A recent review of a 40 course dinner at the Catalonian three star Michelin restaurant elBulli made me reflect on what it takes to enjoy a tasting menu. The photos featured dishes ranging from complicated creations to a simple and solitary prawn and the diners’ awe was reserved for the food.
Bell’s Diner is one of the best restaurants in Bristol and I am glad to say that my experience there was more than just awe for the eight courses. The company, service, and atmosphere provided such a sense of intimacy that I didn’t have the heart to take any pictures and break the spell. The food was worthy of admiration but the exclamations were asides rather than the main event.
Our three hour dining experience was special because my captivating companion Martin and I were the focus and everything else felt like an addition rather than competition for the spotlight.
When I called to make the reservation, I mentioned that I was pregnant and although I worried that I was overreacting, the maitre’d assured me that my health and comfort was the most important thing. At the restaurant I was guided through the menu until he was happy that I understood the selections and my drink was served in the greeting area of the restaurant before we were seated at our table.
Our table was in the first room of the restaurant which, in contrast to the brighter second area with a view of the kitchen, had pale blue duskier surroundings and provided a comforting embrace to all those seated. The homely feel was helped by such additions as the wall of lovely wines right next to us. That’s not to say that the food was not amazing.
Indeed, the tasting menu was superb and curious, starting with a carrot and cumin flavoured amuse bouche followed by a dish which had a cannelloni made of a translucent, gelatinous wrapping around a soft goat cheese centre.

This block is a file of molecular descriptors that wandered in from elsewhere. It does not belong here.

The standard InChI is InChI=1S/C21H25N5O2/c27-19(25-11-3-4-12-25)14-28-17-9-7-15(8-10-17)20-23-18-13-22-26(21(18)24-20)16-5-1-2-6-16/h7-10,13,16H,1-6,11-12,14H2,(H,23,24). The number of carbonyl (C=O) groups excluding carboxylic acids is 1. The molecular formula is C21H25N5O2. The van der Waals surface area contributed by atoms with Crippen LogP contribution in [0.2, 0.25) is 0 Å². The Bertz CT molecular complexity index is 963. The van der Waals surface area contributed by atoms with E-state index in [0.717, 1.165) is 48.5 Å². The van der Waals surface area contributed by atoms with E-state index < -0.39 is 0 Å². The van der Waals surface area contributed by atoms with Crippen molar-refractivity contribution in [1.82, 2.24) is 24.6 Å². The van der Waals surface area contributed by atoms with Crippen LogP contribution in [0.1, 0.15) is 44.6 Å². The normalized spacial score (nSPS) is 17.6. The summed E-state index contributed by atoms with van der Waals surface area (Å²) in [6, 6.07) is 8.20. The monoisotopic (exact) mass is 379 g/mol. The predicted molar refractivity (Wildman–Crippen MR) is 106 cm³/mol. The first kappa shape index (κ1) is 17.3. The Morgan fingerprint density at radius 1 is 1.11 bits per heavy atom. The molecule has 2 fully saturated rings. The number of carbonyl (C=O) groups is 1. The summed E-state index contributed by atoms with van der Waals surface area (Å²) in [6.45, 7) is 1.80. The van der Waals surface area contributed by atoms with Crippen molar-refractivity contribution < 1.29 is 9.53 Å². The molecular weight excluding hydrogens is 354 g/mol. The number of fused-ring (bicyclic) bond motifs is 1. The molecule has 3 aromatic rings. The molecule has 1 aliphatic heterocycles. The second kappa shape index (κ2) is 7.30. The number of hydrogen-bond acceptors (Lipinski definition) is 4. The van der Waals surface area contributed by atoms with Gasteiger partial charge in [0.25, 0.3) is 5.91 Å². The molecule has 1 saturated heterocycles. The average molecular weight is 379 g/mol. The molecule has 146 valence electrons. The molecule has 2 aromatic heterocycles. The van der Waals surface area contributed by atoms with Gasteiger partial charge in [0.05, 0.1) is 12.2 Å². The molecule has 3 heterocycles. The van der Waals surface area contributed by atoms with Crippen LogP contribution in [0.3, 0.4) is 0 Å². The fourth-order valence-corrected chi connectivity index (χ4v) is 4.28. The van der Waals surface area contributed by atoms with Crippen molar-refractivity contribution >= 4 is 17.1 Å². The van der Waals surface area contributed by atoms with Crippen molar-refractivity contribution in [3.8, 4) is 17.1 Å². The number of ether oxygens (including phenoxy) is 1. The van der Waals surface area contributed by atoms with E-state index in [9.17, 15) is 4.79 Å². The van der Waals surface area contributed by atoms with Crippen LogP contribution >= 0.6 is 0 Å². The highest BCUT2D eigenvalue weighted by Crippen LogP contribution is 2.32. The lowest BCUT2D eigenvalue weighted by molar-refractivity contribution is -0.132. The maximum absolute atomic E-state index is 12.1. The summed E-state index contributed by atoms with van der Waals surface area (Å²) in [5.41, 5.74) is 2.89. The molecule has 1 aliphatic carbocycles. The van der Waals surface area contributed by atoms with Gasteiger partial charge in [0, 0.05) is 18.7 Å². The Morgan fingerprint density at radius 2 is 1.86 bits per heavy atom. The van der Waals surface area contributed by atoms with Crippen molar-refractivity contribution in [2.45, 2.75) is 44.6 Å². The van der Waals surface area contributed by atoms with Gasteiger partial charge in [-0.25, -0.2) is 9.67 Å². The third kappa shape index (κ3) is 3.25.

The menu interweaved a selection of light and heavier flavoured creations and one of the latter was the hen egg, poached for two hours at 62 degrees Celsius, served with wild mushrooms, truffle mousse and chevril.
A scallop dish with smoked haddock foam was followed by Perigord truffle poached chicken, two triple cooked chips and creamy foie gras; while for my main, the delicate and richer flavours combined in the John Dory fillet served on a rich ox tail ragu which was a surprising combination that worked wonderfully.
The only thing I avoided was the pine liqueur palate cleanser served before the dessert. I was brought a spoon to enjoy the fresh foam, reminiscent of lemon sorbet, served in a tall shot glass instead.
The dessert was a chocolate case filled with a salted caramel ice cream and a base of ‘pain au chocolat’, a dense chocolate bread base.
There was such an emphasis to detail that all the courses were served on different types of plates ranging from heavy based glass creations to black slate and each course was preceded by an explanation of the composition by our attentive but discreet servers.
Our meal was special because the evening was designed by the staff at Bell’s Diner to make us feel that we were the star attraction. Considering that, proprietor and chef, Chris Wicks was cooking that night, I consider it a great achievement and will happily return for another visit.
Bell’s Diner, 1-3 York Road, Montpelier, Bristol. 0117 924 0357, http://www.bellsdiner.com